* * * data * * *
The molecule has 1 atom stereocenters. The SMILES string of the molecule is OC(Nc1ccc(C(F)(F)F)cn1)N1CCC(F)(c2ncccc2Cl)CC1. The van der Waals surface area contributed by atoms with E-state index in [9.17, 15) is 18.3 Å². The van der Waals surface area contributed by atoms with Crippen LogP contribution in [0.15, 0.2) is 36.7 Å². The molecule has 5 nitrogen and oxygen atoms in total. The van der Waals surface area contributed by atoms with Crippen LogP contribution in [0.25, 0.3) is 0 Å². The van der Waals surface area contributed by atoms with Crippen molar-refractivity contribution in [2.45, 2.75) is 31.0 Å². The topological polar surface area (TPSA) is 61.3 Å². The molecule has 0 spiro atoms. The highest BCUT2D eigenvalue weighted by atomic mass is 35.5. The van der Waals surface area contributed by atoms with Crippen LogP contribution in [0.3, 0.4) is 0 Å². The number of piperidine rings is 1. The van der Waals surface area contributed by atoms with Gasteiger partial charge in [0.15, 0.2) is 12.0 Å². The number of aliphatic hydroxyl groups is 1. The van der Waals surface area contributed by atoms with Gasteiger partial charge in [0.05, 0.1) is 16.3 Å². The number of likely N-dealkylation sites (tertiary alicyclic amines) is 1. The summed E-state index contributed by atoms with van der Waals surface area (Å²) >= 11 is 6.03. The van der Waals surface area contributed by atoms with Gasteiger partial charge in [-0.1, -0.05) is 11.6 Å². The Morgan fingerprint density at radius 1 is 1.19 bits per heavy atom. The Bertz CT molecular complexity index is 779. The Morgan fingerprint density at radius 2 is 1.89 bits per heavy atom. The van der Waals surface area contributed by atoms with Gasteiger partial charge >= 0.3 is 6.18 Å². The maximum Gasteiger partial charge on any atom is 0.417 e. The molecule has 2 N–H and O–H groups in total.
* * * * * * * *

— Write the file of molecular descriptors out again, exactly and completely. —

The molecule has 1 atom stereocenters. The SMILES string of the molecule is OC(Nc1ccc(C(F)(F)F)cn1)N1CCC(F)(c2ncccc2Cl)CC1. The van der Waals surface area contributed by atoms with E-state index in [9.17, 15) is 18.3 Å². The van der Waals surface area contributed by atoms with Crippen LogP contribution in [0.15, 0.2) is 36.7 Å². The molecule has 5 nitrogen and oxygen atoms in total. The van der Waals surface area contributed by atoms with Crippen LogP contribution in [0.25, 0.3) is 0 Å². The van der Waals surface area contributed by atoms with Crippen molar-refractivity contribution in [2.45, 2.75) is 31.0 Å². The topological polar surface area (TPSA) is 61.3 Å². The molecule has 0 spiro atoms. The highest BCUT2D eigenvalue weighted by atomic mass is 35.5. The van der Waals surface area contributed by atoms with Crippen LogP contribution in [0.3, 0.4) is 0 Å². The number of piperidine rings is 1. The van der Waals surface area contributed by atoms with Gasteiger partial charge in [0.15, 0.2) is 12.0 Å². The number of aliphatic hydroxyl groups is 1. The van der Waals surface area contributed by atoms with Gasteiger partial charge in [0.05, 0.1) is 16.3 Å². The number of likely N-dealkylation sites (tertiary alicyclic amines) is 1. The summed E-state index contributed by atoms with van der Waals surface area (Å²) >= 11 is 6.03. The van der Waals surface area contributed by atoms with Gasteiger partial charge in [-0.1, -0.05) is 11.6 Å². The Morgan fingerprint density at radius 1 is 1.19 bits per heavy atom. The Bertz CT molecular complexity index is 779. The Morgan fingerprint density at radius 2 is 1.89 bits per heavy atom. The van der Waals surface area contributed by atoms with Gasteiger partial charge >= 0.3 is 6.18 Å². The maximum Gasteiger partial charge on any atom is 0.417 e. The molecule has 2 N–H and O–H groups in total.